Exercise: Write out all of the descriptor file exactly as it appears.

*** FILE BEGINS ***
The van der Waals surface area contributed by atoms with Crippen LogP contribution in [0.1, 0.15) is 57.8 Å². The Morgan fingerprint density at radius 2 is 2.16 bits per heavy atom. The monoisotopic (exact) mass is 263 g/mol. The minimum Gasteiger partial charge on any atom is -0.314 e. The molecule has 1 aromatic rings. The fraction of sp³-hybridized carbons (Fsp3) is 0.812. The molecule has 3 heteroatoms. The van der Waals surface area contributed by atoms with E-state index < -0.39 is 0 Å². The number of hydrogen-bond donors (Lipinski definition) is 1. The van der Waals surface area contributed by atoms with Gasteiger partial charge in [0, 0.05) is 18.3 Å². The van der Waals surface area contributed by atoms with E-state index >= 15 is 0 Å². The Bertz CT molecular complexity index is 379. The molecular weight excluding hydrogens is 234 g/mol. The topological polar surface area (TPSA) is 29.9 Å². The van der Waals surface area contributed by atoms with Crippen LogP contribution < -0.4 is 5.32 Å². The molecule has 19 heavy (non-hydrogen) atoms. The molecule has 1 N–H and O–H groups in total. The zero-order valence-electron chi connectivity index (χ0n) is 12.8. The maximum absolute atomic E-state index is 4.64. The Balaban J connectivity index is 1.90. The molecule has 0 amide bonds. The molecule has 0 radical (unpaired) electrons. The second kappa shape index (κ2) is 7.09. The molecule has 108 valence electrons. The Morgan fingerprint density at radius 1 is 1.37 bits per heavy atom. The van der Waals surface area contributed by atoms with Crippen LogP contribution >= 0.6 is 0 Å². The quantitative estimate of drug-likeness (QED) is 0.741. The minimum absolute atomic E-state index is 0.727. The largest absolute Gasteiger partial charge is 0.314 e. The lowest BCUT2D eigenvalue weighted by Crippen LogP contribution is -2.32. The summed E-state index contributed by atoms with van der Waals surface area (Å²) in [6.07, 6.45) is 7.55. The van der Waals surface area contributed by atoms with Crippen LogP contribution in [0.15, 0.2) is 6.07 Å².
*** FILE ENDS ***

The van der Waals surface area contributed by atoms with Crippen LogP contribution in [0.1, 0.15) is 57.8 Å². The Morgan fingerprint density at radius 2 is 2.16 bits per heavy atom. The monoisotopic (exact) mass is 263 g/mol. The minimum Gasteiger partial charge on any atom is -0.314 e. The molecule has 1 aromatic rings. The fraction of sp³-hybridized carbons (Fsp3) is 0.812. The molecule has 3 heteroatoms. The van der Waals surface area contributed by atoms with E-state index < -0.39 is 0 Å². The number of hydrogen-bond donors (Lipinski definition) is 1. The van der Waals surface area contributed by atoms with Gasteiger partial charge in [0, 0.05) is 18.3 Å². The van der Waals surface area contributed by atoms with E-state index >= 15 is 0 Å². The Bertz CT molecular complexity index is 379. The molecular weight excluding hydrogens is 234 g/mol. The topological polar surface area (TPSA) is 29.9 Å². The van der Waals surface area contributed by atoms with Crippen LogP contribution < -0.4 is 5.32 Å². The molecule has 19 heavy (non-hydrogen) atoms. The molecule has 1 N–H and O–H groups in total. The zero-order valence-electron chi connectivity index (χ0n) is 12.8. The maximum absolute atomic E-state index is 4.64. The Balaban J connectivity index is 1.90. The molecule has 0 amide bonds. The molecule has 0 radical (unpaired) electrons. The second kappa shape index (κ2) is 7.09. The molecule has 108 valence electrons. The Morgan fingerprint density at radius 1 is 1.37 bits per heavy atom. The van der Waals surface area contributed by atoms with Crippen LogP contribution >= 0.6 is 0 Å². The quantitative estimate of drug-likeness (QED) is 0.741. The minimum absolute atomic E-state index is 0.727. The largest absolute Gasteiger partial charge is 0.314 e. The lowest BCUT2D eigenvalue weighted by Crippen LogP contribution is -2.32. The summed E-state index contributed by atoms with van der Waals surface area (Å²) in [6.07, 6.45) is 7.55. The van der Waals surface area contributed by atoms with Crippen LogP contribution in [0.15, 0.2) is 6.07 Å².